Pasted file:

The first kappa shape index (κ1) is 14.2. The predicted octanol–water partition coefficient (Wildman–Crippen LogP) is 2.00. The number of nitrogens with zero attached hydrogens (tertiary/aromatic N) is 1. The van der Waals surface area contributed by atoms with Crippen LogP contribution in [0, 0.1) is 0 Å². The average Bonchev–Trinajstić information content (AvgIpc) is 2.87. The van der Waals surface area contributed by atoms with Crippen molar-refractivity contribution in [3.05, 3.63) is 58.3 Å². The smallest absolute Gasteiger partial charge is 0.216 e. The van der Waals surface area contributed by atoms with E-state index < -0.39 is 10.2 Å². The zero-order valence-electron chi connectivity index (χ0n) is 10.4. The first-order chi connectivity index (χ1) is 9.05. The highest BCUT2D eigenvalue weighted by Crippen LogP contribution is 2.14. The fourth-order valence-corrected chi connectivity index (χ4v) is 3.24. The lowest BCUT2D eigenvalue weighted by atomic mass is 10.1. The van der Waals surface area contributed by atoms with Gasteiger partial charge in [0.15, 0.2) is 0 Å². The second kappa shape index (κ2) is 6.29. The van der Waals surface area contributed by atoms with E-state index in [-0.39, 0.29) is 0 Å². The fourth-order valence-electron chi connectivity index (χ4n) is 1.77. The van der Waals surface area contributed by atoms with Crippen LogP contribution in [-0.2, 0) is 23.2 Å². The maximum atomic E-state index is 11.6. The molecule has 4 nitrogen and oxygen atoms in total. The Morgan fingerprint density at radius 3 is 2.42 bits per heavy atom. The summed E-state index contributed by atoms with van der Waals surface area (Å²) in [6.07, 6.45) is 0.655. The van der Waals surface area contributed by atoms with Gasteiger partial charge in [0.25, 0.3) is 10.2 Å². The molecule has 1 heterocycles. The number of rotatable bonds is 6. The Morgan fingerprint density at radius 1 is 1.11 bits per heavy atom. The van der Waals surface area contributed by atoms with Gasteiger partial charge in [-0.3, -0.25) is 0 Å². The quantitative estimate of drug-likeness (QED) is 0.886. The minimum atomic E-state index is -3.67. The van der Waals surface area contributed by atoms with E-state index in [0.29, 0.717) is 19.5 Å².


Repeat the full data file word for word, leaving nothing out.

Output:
The first kappa shape index (κ1) is 14.2. The predicted octanol–water partition coefficient (Wildman–Crippen LogP) is 2.00. The number of nitrogens with zero attached hydrogens (tertiary/aromatic N) is 1. The van der Waals surface area contributed by atoms with Crippen LogP contribution in [0, 0.1) is 0 Å². The average Bonchev–Trinajstić information content (AvgIpc) is 2.87. The van der Waals surface area contributed by atoms with Crippen molar-refractivity contribution in [3.05, 3.63) is 58.3 Å². The smallest absolute Gasteiger partial charge is 0.216 e. The van der Waals surface area contributed by atoms with E-state index < -0.39 is 10.2 Å². The zero-order valence-electron chi connectivity index (χ0n) is 10.4. The first-order chi connectivity index (χ1) is 9.05. The highest BCUT2D eigenvalue weighted by Crippen LogP contribution is 2.14. The fourth-order valence-corrected chi connectivity index (χ4v) is 3.24. The lowest BCUT2D eigenvalue weighted by atomic mass is 10.1. The van der Waals surface area contributed by atoms with Gasteiger partial charge in [0.15, 0.2) is 0 Å². The second kappa shape index (κ2) is 6.29. The van der Waals surface area contributed by atoms with E-state index in [-0.39, 0.29) is 0 Å². The fourth-order valence-electron chi connectivity index (χ4n) is 1.77. The van der Waals surface area contributed by atoms with Crippen LogP contribution in [-0.2, 0) is 23.2 Å². The maximum atomic E-state index is 11.6. The molecule has 4 nitrogen and oxygen atoms in total. The Morgan fingerprint density at radius 3 is 2.42 bits per heavy atom. The summed E-state index contributed by atoms with van der Waals surface area (Å²) in [6.07, 6.45) is 0.655. The van der Waals surface area contributed by atoms with Gasteiger partial charge in [0.25, 0.3) is 10.2 Å². The molecule has 1 heterocycles. The number of rotatable bonds is 6. The Morgan fingerprint density at radius 1 is 1.11 bits per heavy atom. The van der Waals surface area contributed by atoms with Gasteiger partial charge in [-0.3, -0.25) is 0 Å². The quantitative estimate of drug-likeness (QED) is 0.886. The minimum atomic E-state index is -3.67. The van der Waals surface area contributed by atoms with E-state index in [0.29, 0.717) is 19.5 Å².